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Saving Miss Oliver's: A Novel of Leadership, Loyalty and Change    by Stephen Davenport order for
Saving Miss Oliver's
by Stephen Davenport
Order:  USA  Can
H.H. Bonnell, 2006 (2006)
* *   Reviewed by Rheta Van Winkle

Stephen Davenport has written a first novel that resonated with me. Saving Miss Oliver's is about the change of leadership at a small private girls' school, but it could as easily have been any change of leadership anywhere. When someone who has been in charge of almost anything for many years - and who is greatly loved - leaves that position, the person who takes over has an almost insurmountable task. Marjorie Boyd, head of Miss Oliver's School for Girls for the past thirty-five years, has been asked to resign by the board of directors. Enrollment is down and the school is broke and in debt. The board thinks that a change of leadership will improve the situation, and without some kind of change, the school will have to close.

The book starts with a graduation ceremony where Marjorie says goodbye. Many tears are shed and Fred Kindler, her replacement, is introduced at the reception following graduation. Marjorie takes off for Europe, Fred moves into her house and office, and he starts his new job, filled with enthusiasm and ideas. Teachers, students, and members of the board and alumnae association descend on him with their solutions for the school, unaware of the seriousness of the financial situation. Fred is shocked to discover that financially he will have half the four years he thought he would have to turn things around and save the school.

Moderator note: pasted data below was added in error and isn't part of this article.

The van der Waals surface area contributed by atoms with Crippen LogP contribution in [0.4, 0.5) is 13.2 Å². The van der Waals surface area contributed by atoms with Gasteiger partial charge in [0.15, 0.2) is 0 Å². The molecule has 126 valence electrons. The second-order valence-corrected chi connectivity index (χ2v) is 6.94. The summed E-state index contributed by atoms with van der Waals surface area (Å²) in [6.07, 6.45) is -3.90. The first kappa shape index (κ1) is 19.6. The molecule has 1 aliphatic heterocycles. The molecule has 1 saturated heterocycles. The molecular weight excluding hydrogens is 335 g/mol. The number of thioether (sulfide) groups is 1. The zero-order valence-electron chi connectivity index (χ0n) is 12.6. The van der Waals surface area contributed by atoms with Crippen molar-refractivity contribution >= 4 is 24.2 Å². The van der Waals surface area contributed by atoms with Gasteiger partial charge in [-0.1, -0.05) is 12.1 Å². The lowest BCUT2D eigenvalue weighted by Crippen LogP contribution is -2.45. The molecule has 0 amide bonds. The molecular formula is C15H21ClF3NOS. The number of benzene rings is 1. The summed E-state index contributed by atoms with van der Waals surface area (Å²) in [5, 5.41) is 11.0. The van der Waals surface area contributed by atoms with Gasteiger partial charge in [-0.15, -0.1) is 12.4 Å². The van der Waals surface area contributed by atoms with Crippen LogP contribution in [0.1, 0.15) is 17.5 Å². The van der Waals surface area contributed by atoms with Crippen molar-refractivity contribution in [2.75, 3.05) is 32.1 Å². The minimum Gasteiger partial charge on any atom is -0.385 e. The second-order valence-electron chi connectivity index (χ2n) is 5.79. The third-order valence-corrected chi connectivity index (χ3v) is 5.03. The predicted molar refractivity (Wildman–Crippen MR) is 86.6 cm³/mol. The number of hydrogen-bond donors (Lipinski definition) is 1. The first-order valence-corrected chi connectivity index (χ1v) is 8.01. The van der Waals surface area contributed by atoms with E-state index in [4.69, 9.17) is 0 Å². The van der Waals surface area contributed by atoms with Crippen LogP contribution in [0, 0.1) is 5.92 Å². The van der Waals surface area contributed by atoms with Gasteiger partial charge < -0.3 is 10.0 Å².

The conflicts, while somewhat predictable, are interesting, and we care about them because we care about the characters. The major conflict is between Fred and the popular senior teacher Francis Plummer, who, because he can't bear to see Marjorie leave, has arranged to be gone for the summer on an archeological dig in the West. His wife, Peggy, isn't happy about his leaving and offers Fred the help that he should have been able to expect from Francis. This causes a rift between Francis and Peggy. It seems as though all the alumnae, as well as most of the students and faculty, take an instant dislike to Fred, and his already difficult job gets worse and worse.

One of his biggest problems is whether the school should remain an all-girl high school or admit boys. When Fred doesn't get much help with his solutions for increasing the enrollment of girls, it seems that the only solution might be turning the school coeducational, which is totally unacceptable to almost everyone.

What I really liked about the book were the people. Fred, Francis, and Peggy were especially endearing, groping for solutions, agonizing over decisions, and trying hard to get along with each other. Some of the students and faculty were also interesting, well-developed characters, and the bad guys weren't all bad. We saw the good side of the unpleasant people as well as the bad side of the pleasant ones. This book kept me happily entertained from beginning to end.

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